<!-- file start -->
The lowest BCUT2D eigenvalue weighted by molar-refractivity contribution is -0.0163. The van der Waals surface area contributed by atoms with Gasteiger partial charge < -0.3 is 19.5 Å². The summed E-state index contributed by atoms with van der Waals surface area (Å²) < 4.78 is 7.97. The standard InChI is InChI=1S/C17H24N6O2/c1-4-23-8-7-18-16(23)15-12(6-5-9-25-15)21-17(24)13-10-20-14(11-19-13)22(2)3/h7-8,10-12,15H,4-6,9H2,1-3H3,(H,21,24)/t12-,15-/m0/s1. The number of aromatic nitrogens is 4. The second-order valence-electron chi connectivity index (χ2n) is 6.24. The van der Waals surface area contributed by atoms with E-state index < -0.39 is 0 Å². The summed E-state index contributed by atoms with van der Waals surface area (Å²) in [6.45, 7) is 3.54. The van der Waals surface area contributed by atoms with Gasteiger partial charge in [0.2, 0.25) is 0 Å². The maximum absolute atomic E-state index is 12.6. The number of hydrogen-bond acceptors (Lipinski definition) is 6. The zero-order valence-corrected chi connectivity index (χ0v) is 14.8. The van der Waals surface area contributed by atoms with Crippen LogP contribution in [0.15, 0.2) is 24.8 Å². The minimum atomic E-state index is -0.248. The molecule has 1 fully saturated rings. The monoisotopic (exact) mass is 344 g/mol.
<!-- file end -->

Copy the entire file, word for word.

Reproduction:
The lowest BCUT2D eigenvalue weighted by molar-refractivity contribution is -0.0163. The van der Waals surface area contributed by atoms with Gasteiger partial charge < -0.3 is 19.5 Å². The summed E-state index contributed by atoms with van der Waals surface area (Å²) < 4.78 is 7.97. The standard InChI is InChI=1S/C17H24N6O2/c1-4-23-8-7-18-16(23)15-12(6-5-9-25-15)21-17(24)13-10-20-14(11-19-13)22(2)3/h7-8,10-12,15H,4-6,9H2,1-3H3,(H,21,24)/t12-,15-/m0/s1. The number of aromatic nitrogens is 4. The second-order valence-electron chi connectivity index (χ2n) is 6.24. The van der Waals surface area contributed by atoms with E-state index < -0.39 is 0 Å². The summed E-state index contributed by atoms with van der Waals surface area (Å²) in [6.45, 7) is 3.54. The van der Waals surface area contributed by atoms with Gasteiger partial charge in [0.2, 0.25) is 0 Å². The maximum absolute atomic E-state index is 12.6. The number of hydrogen-bond acceptors (Lipinski definition) is 6. The zero-order valence-corrected chi connectivity index (χ0v) is 14.8. The van der Waals surface area contributed by atoms with Crippen LogP contribution in [0.15, 0.2) is 24.8 Å². The minimum atomic E-state index is -0.248. The molecule has 1 fully saturated rings. The monoisotopic (exact) mass is 344 g/mol.